“I’m not competing with Amazon. I am a bookstore, but really what I’m selling is a unique experience.”

“I’m not competing with Amazon. I am a bookstore, but really what I’m selling is a unique experience.”

But though technology has challenged the brick-and-mortar bookstore, says Grantham, it has also helped it. The Black Bird Bookstore model works because Grantham has to keep very little inventory on hand. She can order one or two books from her distributor online and have them in hand the next day. Big publishers have been slower to respond to the upsurge of independent bookstores, with longer delivery times and minimum order requirements. They also often set higher prices for smaller stores than they offer for larger purchasers.

The next step in the independent bookstore renaissance may be a form of collective bargaining with publishers, suggests BookHampton’s Brody, but for now, many independent booksellers are grateful for the continued existence of Barnes & Noble, which remains the largest counterweight to Amazon in price negotiations, with its physical bookstores and an e-commerce site. When Demos Parneros, then COO, took the leadership reins from founder Leonard Riggio in the spring of 2017, he became the fourth CEO in four years to attempt to reinvigorate the company. For Parneros, who spent almost 30 years at Staples before coming to the bookseller, the future of Barnes & Noble lies in brick and mortar, an optimism that he has taken from the recent growth of independent bookstores.

“That’s another sign that people do want places to go to buy books, to learn, to explore,” Parneros told Fortune magazine shortly after he took the helm. Starting this May, Parneros plans to grow the number of physical Barnes & Noble stores. The company has also launched five new-format stores to test different retail strategies, among them a smaller selection of books, paired with more extensive food, drink, and entertainment offerings—a suburban facsimile of an independent bookstore in a small-town business district.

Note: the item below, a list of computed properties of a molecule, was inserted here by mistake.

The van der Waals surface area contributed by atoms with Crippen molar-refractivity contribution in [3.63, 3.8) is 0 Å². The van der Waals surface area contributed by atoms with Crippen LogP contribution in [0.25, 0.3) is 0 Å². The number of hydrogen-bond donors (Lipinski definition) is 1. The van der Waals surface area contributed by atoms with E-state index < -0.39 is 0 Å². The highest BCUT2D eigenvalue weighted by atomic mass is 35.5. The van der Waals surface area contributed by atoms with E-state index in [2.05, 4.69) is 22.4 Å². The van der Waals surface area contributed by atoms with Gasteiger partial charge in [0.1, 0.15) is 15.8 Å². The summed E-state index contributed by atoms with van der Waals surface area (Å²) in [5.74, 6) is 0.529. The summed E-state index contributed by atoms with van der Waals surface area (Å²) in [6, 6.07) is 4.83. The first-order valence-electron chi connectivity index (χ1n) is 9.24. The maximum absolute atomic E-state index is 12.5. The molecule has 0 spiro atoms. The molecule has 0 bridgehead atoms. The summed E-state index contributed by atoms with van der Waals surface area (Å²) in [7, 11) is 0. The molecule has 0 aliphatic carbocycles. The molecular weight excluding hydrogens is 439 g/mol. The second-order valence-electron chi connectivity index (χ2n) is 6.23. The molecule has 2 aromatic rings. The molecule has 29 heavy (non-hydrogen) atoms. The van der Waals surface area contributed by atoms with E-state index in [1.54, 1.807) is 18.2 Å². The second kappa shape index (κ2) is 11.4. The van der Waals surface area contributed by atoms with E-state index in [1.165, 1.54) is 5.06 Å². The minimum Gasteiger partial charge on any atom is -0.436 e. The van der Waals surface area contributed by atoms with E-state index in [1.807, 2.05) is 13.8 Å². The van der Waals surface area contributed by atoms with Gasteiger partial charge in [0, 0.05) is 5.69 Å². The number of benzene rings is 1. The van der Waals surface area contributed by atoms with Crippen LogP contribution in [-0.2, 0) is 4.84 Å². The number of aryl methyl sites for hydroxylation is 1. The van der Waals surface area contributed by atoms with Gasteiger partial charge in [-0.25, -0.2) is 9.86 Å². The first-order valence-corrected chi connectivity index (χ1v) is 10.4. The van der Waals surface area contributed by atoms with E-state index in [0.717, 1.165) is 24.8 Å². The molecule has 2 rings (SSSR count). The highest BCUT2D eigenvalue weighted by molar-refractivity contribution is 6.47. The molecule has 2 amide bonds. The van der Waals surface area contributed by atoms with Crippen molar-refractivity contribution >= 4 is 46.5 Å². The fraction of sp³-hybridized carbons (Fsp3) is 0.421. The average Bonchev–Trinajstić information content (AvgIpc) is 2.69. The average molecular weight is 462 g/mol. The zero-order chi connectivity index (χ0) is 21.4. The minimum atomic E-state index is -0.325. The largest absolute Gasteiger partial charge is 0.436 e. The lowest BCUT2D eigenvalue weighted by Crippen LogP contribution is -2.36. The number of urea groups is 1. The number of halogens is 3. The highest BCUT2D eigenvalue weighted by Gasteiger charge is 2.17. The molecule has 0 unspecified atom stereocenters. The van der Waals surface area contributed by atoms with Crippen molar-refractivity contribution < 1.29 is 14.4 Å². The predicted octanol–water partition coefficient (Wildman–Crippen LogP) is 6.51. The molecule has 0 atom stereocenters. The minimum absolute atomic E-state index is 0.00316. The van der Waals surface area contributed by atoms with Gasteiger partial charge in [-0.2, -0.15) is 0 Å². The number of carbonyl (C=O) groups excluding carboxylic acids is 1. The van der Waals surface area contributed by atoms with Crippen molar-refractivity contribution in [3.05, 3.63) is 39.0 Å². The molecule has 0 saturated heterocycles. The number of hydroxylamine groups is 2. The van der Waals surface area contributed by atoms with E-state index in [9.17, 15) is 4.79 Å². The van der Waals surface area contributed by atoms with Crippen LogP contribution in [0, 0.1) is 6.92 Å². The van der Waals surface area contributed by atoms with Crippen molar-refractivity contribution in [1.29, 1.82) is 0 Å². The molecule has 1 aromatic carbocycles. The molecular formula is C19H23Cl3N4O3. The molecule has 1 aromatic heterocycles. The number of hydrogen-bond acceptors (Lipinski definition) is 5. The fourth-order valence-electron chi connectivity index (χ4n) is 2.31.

Amazon, too, is looking to the retailing innovations developed by independent bookstores. In November 2015, the online company opened its first brick-and-mortar bookstore, Amazon Books, in Seattle. At just 5,500 square feet, it is a throwback to the 1970s, a time before the superstore. Inside, all the books face outward, as in Black Bird Bookstore, and many have signs offering recommendations not from staffers, as at BookHampton, but from consumer comments left on the website. Using a phone, a customer scans a bar code to see the current price of each book; Amazon Prime subscribers get the same discounted prices they would online. (Stores also stock other Amazon products, such as the Echo voice-activated speaker.) The books are curated—in a physical store, Amazon can’t have all of the millions of books that make up its online inventory on hand—but the curation is not specific to the location. Nationwide ordering trends and reviews inform what is available on the shelves in Los Angeles, Chicago, New York, and elsewhere. In late 2017, Amazon had 13 physical bookstores around the country, with plans for at least three more in 2018. (The company also expanded its commitment to a physical retail presence with the purchase of Whole Foods Market in 2017.)

For 20 years, physical bookstores have fretted about losing customers to Amazon, but the company’s expansion into brick-and-mortar stores doesn’t worry Grantham, who sees ways in which Amazon’s dynamic pricing model could come to benefit the entire bookselling sector—one of the few retail sectors where the producers recommended price is stamped right on the product. “I’m not competing with Amazon,” says Grantham, glancing around her San Francisco store with its “Resistance Reads” section and weekly Saturday story time. “I am a bookstore, but really what I’m selling is a unique experience.”

Featured Alumni

Featured Alumni

Class of MBA 1983, Section I
Class of MBA 1977, Section A
Class of AMP 178
Class of MBA 2005, Section J